Not all bacteria have acquired F-plasmids through conjugation. Some of the mechanisms for this are unsuccesful conjugation events (mechanical disruption), no transfer due to integration in bacterial ...
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84 views

Why don't all bacteria have F-plasmids by now?

Some bacteria can undergo gene transfer by conjugation. Conjugation is a form of horizontal gene transfer, meaning from one (unrelated) bacterium to another (in contrast to vertical gene transfer, ...
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26 views

Why can't some organisms match miRNA perfectly to the target mRNA like in plants? [closed]

What causes other organisms to be impaired in making perfect matches like plants do and is there a way to increase matching?
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2answers
58 views

What happens during kefir fermentation process?

I’ve found many sources about the positive effects of kefir for the digestive system. However I haven’t found any information about the fermenting process. What is the exact biology (chemistry?) ...
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Why is acid alcohol used as a decorizer in the acid fast stain procedure, as opposed to a neutral alcohol?

Is it to neutralize the negative components of the cell membrane, thus preventing the positively charged dye from adhering to the cell membrane?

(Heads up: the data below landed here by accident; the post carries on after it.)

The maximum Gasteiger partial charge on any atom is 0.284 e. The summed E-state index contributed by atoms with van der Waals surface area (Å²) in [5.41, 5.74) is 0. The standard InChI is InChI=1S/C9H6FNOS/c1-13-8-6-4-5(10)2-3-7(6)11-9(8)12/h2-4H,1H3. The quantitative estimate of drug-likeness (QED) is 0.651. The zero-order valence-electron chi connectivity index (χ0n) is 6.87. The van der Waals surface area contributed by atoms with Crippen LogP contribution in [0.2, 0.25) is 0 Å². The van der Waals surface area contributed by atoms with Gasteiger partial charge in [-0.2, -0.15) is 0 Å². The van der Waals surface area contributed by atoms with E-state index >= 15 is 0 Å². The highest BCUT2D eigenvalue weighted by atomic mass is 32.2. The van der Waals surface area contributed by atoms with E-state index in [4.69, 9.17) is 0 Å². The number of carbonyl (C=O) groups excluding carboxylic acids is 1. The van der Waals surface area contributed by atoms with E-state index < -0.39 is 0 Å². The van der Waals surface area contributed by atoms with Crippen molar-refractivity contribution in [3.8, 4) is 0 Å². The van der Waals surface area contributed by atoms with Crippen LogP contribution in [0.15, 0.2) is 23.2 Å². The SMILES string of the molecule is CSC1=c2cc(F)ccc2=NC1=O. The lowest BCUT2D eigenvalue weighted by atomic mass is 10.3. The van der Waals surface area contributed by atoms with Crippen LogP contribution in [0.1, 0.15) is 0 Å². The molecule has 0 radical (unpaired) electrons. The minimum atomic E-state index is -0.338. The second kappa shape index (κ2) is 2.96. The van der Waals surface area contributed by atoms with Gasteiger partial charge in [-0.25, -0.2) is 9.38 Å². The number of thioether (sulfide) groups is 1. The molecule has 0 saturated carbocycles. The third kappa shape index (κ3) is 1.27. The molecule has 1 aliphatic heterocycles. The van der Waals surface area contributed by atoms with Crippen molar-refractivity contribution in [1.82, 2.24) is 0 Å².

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120 views

Why are there no known photosynthetic archaea?

I'm taking a microbial physiology course and we noted that, while some archaea are phototrophic, there are no known photosynethetic archaea. Are there any physiological characteristics that make ...
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65 views

Survival of streptococcus after my scarlet fever

I'm currently sick because of scarlet fever but I got treated with antibiotics. I know that after 1.5 day using antibiotics the streptococci I release at home are dangerous anymore. But my question ...
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61 views

To which negatively charged components of the cell envelopes do the crystal violet complexes bind in gram staining?

The gram positive have negative components in the peptidoglycan layer in the form of teichoic acid phosphodiester bonds, and the gram negative have negative components in their outer membrane in the ...
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40 views

Why are plasmid genes not already incorporated into bacterial chromosomes if necessary for stressful situations?

If plasmids are important for bacteria to express specific genes under stressful conditions, why are these genes not already incorporated into their chromosome to begin with? What is the evolutionary ...
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Reasons preirradiation of negatively stained and plastic embedded specimens with a low electron dose improve stability to electron irradiation

It is known that preirradiation of negatively stained and plastic embedded specimens with a low electron dose improves their stability to electron irradiation. But my question is why this occurs? ...